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Season of change

Jason Cole
Yahoo Sports

Washington Redskins safety Troy Vincent is in his 15th season, playing for a 4-8 team that's starting a quarterback who was in the fourth grade when Vincent began his career.

On top of that, Vincent has been dealing with hamstring issues all season long and was inactive during Sunday's loss to the Falcons. Through that quagmire of circumstances, Vincent retains one overwhelming quality: Hope.

"Things change fast in this league," said Vincent, who doubles as the president of the NFL Players Association. From that vantage point, Vincent understands that parity has helped make the league and its players rich. The salary cap has nearly tripled during Vincent's career, going from $34.6 million in 1994 to $102.5 million this year. As for the owners, their teams are worth billions now.

Still, hope can't be measured in dollars. Rather, it's the ultimate drug for competitive people.

"It keeps everybody going: the fans, the players and the coaches. It keeps our stadiums full and keeps people watching," Vincent said. "But it's not just that. As a player or a coach, you come to work every day thinking about some way to get back in the hunt. You can talk about playing for pride when you're out of it, but that only goes so far.

"The beauty of our game is that you can be on top for a couple of weeks, then you get an injury or two or something else happens and it all changes. … Hey, we could be this year's Steelers."

OK, Vincent is taking some liberties with the fact that the Steelers were 7-5 last year before they began their run to the Super Bowl. But the overall point remains.

The old twist on the initials NFL meaning Not For Long should be amended to Not For Longer Than A Few Weeks. Take a look at the top of the NFC. For the first half of the season, the Chicago Bears looked like they were going to shuffle their way into the Super Bowl. Now, the Bears are still the top seed in the conference, but they're almost scared to play offense with quarterback Rex Grossman.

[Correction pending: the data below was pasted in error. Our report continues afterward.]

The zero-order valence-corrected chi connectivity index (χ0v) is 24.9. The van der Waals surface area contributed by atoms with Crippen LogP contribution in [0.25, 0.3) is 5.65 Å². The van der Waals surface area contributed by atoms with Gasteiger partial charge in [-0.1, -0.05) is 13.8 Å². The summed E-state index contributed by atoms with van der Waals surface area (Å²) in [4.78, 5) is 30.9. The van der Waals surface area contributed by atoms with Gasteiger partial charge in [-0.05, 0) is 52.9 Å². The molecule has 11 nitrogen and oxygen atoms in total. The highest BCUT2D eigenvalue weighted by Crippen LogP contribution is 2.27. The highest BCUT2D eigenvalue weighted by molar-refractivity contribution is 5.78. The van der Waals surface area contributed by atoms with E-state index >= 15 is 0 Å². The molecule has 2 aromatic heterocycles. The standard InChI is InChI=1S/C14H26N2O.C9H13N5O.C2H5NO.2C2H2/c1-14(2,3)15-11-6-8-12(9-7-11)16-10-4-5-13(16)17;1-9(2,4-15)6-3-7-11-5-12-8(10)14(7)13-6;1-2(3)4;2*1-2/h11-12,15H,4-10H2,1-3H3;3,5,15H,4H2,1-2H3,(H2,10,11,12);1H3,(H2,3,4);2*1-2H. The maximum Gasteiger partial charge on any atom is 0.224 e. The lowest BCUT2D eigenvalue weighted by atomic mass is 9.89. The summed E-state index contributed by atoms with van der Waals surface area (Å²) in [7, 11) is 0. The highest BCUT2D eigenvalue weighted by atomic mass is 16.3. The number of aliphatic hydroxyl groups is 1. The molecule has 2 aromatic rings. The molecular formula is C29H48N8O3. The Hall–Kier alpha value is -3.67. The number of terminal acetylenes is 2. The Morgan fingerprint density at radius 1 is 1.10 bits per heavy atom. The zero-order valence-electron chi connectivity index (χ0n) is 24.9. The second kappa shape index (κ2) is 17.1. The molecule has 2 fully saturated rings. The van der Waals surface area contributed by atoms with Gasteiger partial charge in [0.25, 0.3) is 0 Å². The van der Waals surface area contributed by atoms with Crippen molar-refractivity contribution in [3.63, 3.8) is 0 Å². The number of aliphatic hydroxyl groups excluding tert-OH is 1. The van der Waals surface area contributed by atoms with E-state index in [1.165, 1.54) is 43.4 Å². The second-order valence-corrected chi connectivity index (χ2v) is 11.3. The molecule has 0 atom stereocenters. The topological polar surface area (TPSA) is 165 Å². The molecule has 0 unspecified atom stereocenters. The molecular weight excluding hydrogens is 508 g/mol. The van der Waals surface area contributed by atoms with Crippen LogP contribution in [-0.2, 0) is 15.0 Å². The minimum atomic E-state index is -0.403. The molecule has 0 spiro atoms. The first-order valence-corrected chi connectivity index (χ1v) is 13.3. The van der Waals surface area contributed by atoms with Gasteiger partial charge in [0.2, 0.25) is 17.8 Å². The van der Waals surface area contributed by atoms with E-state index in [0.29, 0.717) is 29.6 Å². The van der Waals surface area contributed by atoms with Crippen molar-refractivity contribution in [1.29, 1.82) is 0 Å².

Some people strongly believed that the New York Giants were the team to beat four weeks ago. Now, the Giants look about as organized as a night out with Paris Hilton, Lindsay Lohan and Britney Spears.

The Dallas Cowboys seemed to be on life support when they changed quarterbacks prior to their Week 8 game against the Carolina Panthers. New starter Tony Romo has since become one of the league's hottest players and even been rumored to be dating Jessica Simpson.

The New Orleans Saints were considered a feel-good story early in the season. Now, they look like they are just plain good. The Seattle Seahawks are healthy and are coming off a nice road win in Denver.

"You look at the NFC right now and it's crazy. How many 6-6 teams are there right now?" Vincent said.

Four, Vincent is told.

"Some team is probably going to make it at 8-8," he said. "All you have to do is make it in and see what happens."

Some people might scoff at Vincent's Pollyanna approach, but it's hard to say he's completely wrong. The NFC – and the NFL, in general – has never had a season where picking a favorite is so hard.

That's because every team is flawed in some significant way. While so much attention has been paid to how poorly Grossman has played over the past seven games (18 turnovers), Romo had two interceptions and a fumble in the first half of Sunday's win over the Giants. Romo is a talented player with a seemingly great grasp of the game and his role, but lots of people were saying the same thing about Grossman in September.

New Orleans has done wonderful things on offense with quarterback Drew Brees. But the Saints have also taken advantage of a very weak schedule. They don't have a win against a team that currently has a winning record. Nor did they play particularly well against the AFC North teams, losing badly to Pittsburgh, Cincinnati and Baltimore.

As for Seattle, well, it has some intriguing players on offense. However, it has also had to pull out four games in the final minute with field goals by Josh Brown. Teams that live on a tightrope tend to fall.

And that's just a look at the top of the NFC. Picking apart the positives and negatives from the four 6-6 teams (Carolina, Philadelphia, the Giants and Atlanta) would be a good master's thesis.

Moreover, the AFC has been a rollercoaster as well. At different times, analysts have said that Indianapolis, San Diego, New England, Denver and Baltimore were the team to beat.

Vincent summarized it pretty well just talking about Carolina, which two weeks ago was tied for the NFC South lead at 6-4 and seemed poised to make a run. The Panthers had won two straight and had allowed a total of 10 points in those two games.

"Carolina came to our place two weeks ago and they were supposed to be a top team ready to make a Super Bowl run. Then they lost to us and then they lost [Monday night] in Philadelphia." Vincent said. "How do you know? To me, teams change so much that you can't really tell until the midpoint of the season who is going to make a run.

"Once you get there, it's the teams that can run that have a chance. If you can run the ball and control the clock in December and January, you have a chance."

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